Determining whether to fine tune or buy
Once architectural and design decisions have been made, the technical policies, controls and configurations
Here's some good news: For most companies, the lion's share of tools needed to support control objectives for regulatory compliance are already in house. Before investing a single penny in new technology, assess the ability of what you already have.
If there is pressure to purchase a specific technology or vendor solution for compliance work, don't circumvent normal purchasing procedures. Assess every new addition to the compliance architecture with the same comprehensive, strategic approach used throughout the rest of the organization.
Recycle Existing Technology lists tools that most companies own and specifies how the tools can be used as part of the compliance process. As you read the table, think about which of these your company already has in place and whether they are being used in your compliance efforts. If they aren't, can they be? What controls in your company would they support?
While many existing tools can be re-used as part of the compliance process, they may need some tweaking to provide sufficient assurance. A good example of this is the level of data integrity associated with a piece of data. Simple Network Management Protocol (SNMP) is used to exchange management information between network devices. SNMP traps send audit and alert information to centralized network management systems. One problem is that versions 1 and 2 of SNMP don't provide a method for authentication, and the data is not protected in transit. If the SNMP data is being used to manage or report on critical network devices, an upgrade to SNMPv3 with security enhancements is in order.
Firewalls and perimeter devices are another example of tools that could need tweaking to meet compliance objectives. If a company decides a prudent compliance decision is to restrict access to a certain server or database, the firewall or gateway in front of that device could have a new rule, narrowing access to only an approved set of IP addresses or users. Or a content filtering gateway may be configured to block data, such as personal health information, that has been classified as not-for-export during the compliance work.
Something that often catches people off guard is the need to increase storage when there's an increase in logging. To keep log files to a reasonable size, assess in advance what information really has to be logged for compliance. Do all alerts need to be recorded, even if they are duplicates that could be aggregated? If not, trim the log file to only critical information and create a robust backup plan that supports search and retrieval requirements. Many auditors have time limits for presentation of data; if you can't find the correct supporting data in time, it makes little sense to store it in the first place.
While some tools can be tuned, others may need intense customization, or could even justify a new purchase.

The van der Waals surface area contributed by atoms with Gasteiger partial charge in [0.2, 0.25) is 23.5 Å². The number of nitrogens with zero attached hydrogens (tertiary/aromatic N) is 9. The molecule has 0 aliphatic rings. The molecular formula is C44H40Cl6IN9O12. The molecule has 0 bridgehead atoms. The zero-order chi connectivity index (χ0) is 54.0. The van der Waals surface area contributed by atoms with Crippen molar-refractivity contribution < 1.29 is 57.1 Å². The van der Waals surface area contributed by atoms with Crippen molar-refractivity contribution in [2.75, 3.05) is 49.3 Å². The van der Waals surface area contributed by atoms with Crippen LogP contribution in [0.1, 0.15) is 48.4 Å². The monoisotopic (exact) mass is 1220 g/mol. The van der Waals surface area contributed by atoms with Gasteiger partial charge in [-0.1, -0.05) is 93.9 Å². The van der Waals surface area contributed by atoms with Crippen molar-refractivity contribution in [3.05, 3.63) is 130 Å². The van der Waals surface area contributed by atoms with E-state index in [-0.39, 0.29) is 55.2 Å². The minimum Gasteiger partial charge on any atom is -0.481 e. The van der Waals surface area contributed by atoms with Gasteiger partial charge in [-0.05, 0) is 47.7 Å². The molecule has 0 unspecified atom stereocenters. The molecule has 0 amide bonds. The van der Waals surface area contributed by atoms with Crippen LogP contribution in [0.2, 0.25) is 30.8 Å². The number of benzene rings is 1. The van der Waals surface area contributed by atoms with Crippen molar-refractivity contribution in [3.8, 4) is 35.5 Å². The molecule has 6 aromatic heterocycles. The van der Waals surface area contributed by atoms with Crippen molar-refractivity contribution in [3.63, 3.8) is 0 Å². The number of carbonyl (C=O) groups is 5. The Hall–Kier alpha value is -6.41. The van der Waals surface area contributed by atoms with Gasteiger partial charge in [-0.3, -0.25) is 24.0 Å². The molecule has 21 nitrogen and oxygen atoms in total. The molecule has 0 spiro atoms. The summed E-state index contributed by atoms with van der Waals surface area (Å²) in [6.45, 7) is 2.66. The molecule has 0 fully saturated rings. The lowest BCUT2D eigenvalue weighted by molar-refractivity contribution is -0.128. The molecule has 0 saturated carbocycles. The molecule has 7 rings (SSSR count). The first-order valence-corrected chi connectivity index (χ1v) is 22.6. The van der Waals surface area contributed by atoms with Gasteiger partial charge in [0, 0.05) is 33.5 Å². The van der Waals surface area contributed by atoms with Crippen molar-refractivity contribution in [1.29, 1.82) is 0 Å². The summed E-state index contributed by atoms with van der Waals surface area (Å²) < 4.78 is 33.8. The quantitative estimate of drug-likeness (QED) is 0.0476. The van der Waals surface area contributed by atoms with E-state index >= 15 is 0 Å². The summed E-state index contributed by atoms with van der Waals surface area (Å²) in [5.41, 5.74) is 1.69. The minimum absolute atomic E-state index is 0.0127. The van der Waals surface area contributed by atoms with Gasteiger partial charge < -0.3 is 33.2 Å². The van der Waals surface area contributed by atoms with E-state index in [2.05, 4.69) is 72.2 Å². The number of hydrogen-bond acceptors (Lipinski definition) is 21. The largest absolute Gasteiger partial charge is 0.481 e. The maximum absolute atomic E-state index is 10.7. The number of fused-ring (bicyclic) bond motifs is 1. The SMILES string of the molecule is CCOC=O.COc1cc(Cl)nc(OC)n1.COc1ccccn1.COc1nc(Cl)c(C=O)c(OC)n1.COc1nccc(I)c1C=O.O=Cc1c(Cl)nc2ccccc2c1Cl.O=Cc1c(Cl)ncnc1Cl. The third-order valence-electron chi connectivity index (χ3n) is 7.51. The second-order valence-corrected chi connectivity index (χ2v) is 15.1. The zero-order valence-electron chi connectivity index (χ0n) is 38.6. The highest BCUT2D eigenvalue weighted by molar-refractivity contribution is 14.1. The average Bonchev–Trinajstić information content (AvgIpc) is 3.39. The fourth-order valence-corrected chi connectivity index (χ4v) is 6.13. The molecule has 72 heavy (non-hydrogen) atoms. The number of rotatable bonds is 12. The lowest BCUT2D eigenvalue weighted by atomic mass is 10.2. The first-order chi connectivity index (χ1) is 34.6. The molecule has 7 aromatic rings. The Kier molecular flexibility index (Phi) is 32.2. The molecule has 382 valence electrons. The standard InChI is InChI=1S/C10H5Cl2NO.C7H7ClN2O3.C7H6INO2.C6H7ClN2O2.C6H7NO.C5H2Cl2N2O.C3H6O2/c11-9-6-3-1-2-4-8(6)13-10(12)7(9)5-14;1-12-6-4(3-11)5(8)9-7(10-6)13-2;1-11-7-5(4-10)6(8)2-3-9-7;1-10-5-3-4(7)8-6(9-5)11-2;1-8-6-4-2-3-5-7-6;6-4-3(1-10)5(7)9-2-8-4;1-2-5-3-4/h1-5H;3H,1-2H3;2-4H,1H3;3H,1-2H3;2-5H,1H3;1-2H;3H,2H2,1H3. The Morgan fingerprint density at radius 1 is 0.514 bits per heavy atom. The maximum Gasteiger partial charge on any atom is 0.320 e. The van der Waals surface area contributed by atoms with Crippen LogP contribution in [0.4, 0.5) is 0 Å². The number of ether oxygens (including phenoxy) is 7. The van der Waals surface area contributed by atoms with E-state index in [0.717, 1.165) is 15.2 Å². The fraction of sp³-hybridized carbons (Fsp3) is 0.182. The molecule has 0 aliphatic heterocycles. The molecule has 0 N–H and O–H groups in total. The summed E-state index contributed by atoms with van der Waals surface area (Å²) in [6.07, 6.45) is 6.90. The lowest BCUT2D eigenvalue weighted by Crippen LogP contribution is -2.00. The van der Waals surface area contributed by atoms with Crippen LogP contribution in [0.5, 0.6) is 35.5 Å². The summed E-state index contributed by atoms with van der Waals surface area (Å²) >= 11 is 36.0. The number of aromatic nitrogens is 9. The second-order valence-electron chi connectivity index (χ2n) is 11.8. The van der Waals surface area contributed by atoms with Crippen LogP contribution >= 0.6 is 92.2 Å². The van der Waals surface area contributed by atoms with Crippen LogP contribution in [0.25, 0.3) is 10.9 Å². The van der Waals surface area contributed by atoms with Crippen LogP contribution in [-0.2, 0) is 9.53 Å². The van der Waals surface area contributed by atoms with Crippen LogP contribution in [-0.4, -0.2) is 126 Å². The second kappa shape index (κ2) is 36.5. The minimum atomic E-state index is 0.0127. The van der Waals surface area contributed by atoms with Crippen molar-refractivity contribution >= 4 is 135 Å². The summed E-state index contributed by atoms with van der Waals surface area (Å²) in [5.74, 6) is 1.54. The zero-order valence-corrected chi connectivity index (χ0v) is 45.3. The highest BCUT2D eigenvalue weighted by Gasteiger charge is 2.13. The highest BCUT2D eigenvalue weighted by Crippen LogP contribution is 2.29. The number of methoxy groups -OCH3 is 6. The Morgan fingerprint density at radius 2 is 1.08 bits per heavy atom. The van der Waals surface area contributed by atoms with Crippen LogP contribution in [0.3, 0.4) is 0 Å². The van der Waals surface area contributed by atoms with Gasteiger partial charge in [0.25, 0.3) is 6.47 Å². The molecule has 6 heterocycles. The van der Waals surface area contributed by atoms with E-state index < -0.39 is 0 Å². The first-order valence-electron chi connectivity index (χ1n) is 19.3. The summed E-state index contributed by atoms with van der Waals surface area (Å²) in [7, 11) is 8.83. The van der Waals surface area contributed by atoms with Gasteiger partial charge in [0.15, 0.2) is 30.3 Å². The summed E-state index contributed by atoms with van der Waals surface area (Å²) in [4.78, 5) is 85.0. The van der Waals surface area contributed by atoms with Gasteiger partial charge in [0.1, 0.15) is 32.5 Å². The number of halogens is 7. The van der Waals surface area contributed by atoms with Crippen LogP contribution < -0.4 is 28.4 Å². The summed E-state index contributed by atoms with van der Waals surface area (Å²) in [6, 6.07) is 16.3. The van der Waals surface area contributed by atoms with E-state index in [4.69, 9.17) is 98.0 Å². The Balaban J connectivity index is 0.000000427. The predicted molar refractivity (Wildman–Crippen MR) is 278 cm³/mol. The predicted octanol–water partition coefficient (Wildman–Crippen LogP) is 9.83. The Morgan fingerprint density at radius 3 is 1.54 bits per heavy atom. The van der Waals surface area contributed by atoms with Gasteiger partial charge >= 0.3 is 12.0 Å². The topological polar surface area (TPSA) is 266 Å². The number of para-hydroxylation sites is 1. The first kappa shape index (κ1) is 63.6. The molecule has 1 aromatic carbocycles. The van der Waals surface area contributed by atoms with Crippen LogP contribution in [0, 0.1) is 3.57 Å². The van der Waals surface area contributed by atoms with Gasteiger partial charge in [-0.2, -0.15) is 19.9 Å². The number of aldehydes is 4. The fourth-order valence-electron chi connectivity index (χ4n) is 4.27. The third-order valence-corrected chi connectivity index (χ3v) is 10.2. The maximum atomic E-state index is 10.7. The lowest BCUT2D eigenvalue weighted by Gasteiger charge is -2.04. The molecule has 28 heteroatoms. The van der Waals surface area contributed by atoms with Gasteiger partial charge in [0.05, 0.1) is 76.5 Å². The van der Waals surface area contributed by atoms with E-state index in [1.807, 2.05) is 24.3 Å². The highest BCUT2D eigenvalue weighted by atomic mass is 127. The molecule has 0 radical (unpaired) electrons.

Case in point: portals. These tools display centralized views, or network system health or compliance status. Some vendors provide overlay reports that purport to show the company's current compliance level to a variety of the regulations, such as HIPAA, SOX and GLBA. Compliance dashboards are certainly appealing in theory, but in practice they can fall far short of the business mark. Approach dashboards with caution.
If you are planning to use a vendor-supplied template, ask the vendor how the compliance policies were created and how easy it is to customize them. Because the regulations aren't prescriptive, most vendors use one of the control frameworks as a baseline for the compliance templates. They may even augment the template with information from lawyers, auditors and customers. These templates can be a great guide, but don't rely on them out of the box. They will need additional tuning from your IT and security staff.
If the tuning work isn't done upfront, dashboards can quickly become "garbage in/garbage out." Consider a database that stores personal health information and has the admin account password set to the default. If the admin account password setting isn't being monitored by the compliance dashboard, the slick-looking graphic may indicate an all-clear for HIPAA compliance but an auditor won't.
A final thought on compliance dashboards: Make sure resources have been assigned to monitor and maintain the dashboard long-term. There's no sense in spending valuable time to customize a portal only to have the critical log and alert data be ignored.
If your existing infrastructure cannot be tuned to help with compliance, your alternative is to buy a solution. Using products to automate portions of the compliance life cycle, such as system configuration, verification and reporting, helps IT get the job done efficiently. Tools are an essential part of the compliance process, but they must be configured and managed according to sound corporate risk management decisions; without them, the process would be far more costly and labor intensive. While these products won't solve all your compliance problems, they can help make the ongoing process more sustainable and effective.
Unfortunately, there is no quick fix when it comes to compliance. But if you approach it carefully by creating and laying out the policies, and determining what you have and what you can re-use, you'll meet an audit with success without breaking the bank.
This was first published in March 2006